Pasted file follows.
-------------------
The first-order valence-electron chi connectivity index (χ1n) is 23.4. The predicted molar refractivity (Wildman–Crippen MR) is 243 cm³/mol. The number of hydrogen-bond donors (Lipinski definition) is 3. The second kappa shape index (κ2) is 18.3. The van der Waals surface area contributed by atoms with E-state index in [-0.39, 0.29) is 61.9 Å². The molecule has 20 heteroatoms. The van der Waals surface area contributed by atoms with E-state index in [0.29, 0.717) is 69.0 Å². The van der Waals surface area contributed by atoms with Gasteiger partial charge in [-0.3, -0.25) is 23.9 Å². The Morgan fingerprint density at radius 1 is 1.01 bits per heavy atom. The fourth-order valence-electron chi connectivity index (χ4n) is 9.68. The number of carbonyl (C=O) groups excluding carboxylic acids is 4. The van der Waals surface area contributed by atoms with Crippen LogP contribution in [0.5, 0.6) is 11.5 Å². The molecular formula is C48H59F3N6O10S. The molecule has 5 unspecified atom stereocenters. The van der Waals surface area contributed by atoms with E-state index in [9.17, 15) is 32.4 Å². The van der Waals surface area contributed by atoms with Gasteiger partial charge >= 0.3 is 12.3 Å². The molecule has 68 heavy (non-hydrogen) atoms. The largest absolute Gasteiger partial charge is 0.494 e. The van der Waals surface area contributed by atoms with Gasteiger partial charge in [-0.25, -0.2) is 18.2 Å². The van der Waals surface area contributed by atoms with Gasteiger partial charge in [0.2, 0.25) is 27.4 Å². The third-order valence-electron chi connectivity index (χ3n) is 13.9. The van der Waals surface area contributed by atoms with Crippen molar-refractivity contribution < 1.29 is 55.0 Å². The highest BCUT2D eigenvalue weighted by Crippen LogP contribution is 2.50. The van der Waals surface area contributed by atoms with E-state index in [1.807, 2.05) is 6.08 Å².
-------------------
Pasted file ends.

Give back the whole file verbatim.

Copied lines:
The first-order valence-electron chi connectivity index (χ1n) is 23.4. The predicted molar refractivity (Wildman–Crippen MR) is 243 cm³/mol. The number of hydrogen-bond donors (Lipinski definition) is 3. The second kappa shape index (κ2) is 18.3. The van der Waals surface area contributed by atoms with E-state index in [-0.39, 0.29) is 61.9 Å². The molecule has 20 heteroatoms. The van der Waals surface area contributed by atoms with E-state index in [0.29, 0.717) is 69.0 Å². The van der Waals surface area contributed by atoms with Gasteiger partial charge in [-0.3, -0.25) is 23.9 Å². The Morgan fingerprint density at radius 1 is 1.01 bits per heavy atom. The fourth-order valence-electron chi connectivity index (χ4n) is 9.68. The number of carbonyl (C=O) groups excluding carboxylic acids is 4. The van der Waals surface area contributed by atoms with Crippen LogP contribution in [0.5, 0.6) is 11.5 Å². The molecular formula is C48H59F3N6O10S. The molecule has 5 unspecified atom stereocenters. The van der Waals surface area contributed by atoms with E-state index in [9.17, 15) is 32.4 Å². The van der Waals surface area contributed by atoms with Gasteiger partial charge >= 0.3 is 12.3 Å². The molecule has 68 heavy (non-hydrogen) atoms. The largest absolute Gasteiger partial charge is 0.494 e. The van der Waals surface area contributed by atoms with Gasteiger partial charge in [-0.25, -0.2) is 18.2 Å². The van der Waals surface area contributed by atoms with Gasteiger partial charge in [0.2, 0.25) is 27.4 Å². The third-order valence-electron chi connectivity index (χ3n) is 13.9. The van der Waals surface area contributed by atoms with Crippen molar-refractivity contribution < 1.29 is 55.0 Å². The highest BCUT2D eigenvalue weighted by Crippen LogP contribution is 2.50. The van der Waals surface area contributed by atoms with E-state index in [1.807, 2.05) is 6.08 Å².